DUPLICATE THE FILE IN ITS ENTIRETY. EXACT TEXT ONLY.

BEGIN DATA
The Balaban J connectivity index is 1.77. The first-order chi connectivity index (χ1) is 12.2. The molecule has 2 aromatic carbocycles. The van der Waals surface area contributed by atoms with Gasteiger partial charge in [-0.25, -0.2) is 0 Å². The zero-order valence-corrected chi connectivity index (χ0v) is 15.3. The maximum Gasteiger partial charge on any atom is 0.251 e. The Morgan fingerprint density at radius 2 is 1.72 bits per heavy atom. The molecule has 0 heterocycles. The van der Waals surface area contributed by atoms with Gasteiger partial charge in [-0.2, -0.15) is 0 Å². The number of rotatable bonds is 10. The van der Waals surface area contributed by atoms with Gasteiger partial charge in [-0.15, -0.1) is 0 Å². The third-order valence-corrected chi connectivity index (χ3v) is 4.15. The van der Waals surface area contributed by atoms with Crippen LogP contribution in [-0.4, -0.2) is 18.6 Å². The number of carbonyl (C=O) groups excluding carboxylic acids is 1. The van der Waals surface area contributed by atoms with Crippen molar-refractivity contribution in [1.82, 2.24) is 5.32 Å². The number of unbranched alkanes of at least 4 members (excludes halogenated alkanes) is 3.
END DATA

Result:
The Balaban J connectivity index is 1.77. The first-order chi connectivity index (χ1) is 12.2. The molecule has 2 aromatic carbocycles. The van der Waals surface area contributed by atoms with Gasteiger partial charge in [-0.25, -0.2) is 0 Å². The zero-order valence-corrected chi connectivity index (χ0v) is 15.3. The maximum Gasteiger partial charge on any atom is 0.251 e. The Morgan fingerprint density at radius 2 is 1.72 bits per heavy atom. The molecule has 0 heterocycles. The van der Waals surface area contributed by atoms with Gasteiger partial charge in [-0.2, -0.15) is 0 Å². The number of rotatable bonds is 10. The van der Waals surface area contributed by atoms with Gasteiger partial charge in [-0.15, -0.1) is 0 Å². The third-order valence-corrected chi connectivity index (χ3v) is 4.15. The van der Waals surface area contributed by atoms with Crippen LogP contribution in [-0.4, -0.2) is 18.6 Å². The number of carbonyl (C=O) groups excluding carboxylic acids is 1. The van der Waals surface area contributed by atoms with Crippen molar-refractivity contribution in [1.82, 2.24) is 5.32 Å². The number of unbranched alkanes of at least 4 members (excludes halogenated alkanes) is 3.